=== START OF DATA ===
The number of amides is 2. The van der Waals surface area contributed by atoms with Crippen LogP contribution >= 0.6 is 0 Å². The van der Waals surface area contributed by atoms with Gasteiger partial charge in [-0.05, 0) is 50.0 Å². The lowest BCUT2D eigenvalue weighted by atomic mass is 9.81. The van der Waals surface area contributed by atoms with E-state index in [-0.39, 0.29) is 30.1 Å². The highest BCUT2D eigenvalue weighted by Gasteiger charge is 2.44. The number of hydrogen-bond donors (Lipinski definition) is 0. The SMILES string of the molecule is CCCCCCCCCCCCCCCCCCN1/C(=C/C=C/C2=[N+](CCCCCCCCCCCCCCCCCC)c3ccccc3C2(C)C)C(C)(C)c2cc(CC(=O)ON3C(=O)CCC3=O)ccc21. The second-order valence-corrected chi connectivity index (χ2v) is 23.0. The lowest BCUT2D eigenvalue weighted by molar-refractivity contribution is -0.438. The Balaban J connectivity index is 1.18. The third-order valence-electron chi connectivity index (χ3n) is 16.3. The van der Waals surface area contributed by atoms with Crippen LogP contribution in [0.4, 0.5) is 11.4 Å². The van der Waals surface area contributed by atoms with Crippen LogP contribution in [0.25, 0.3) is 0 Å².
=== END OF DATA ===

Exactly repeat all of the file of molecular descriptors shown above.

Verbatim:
The number of amides is 2. The van der Waals surface area contributed by atoms with Crippen LogP contribution >= 0.6 is 0 Å². The van der Waals surface area contributed by atoms with Gasteiger partial charge in [-0.05, 0) is 50.0 Å². The lowest BCUT2D eigenvalue weighted by atomic mass is 9.81. The van der Waals surface area contributed by atoms with E-state index in [-0.39, 0.29) is 30.1 Å². The highest BCUT2D eigenvalue weighted by Gasteiger charge is 2.44. The number of hydrogen-bond donors (Lipinski definition) is 0. The SMILES string of the molecule is CCCCCCCCCCCCCCCCCCN1/C(=C/C=C/C2=[N+](CCCCCCCCCCCCCCCCCC)c3ccccc3C2(C)C)C(C)(C)c2cc(CC(=O)ON3C(=O)CCC3=O)ccc21. The second-order valence-corrected chi connectivity index (χ2v) is 23.0. The lowest BCUT2D eigenvalue weighted by molar-refractivity contribution is -0.438. The Balaban J connectivity index is 1.18. The third-order valence-electron chi connectivity index (χ3n) is 16.3. The van der Waals surface area contributed by atoms with Crippen LogP contribution in [0.4, 0.5) is 11.4 Å². The van der Waals surface area contributed by atoms with Crippen LogP contribution in [0.25, 0.3) is 0 Å².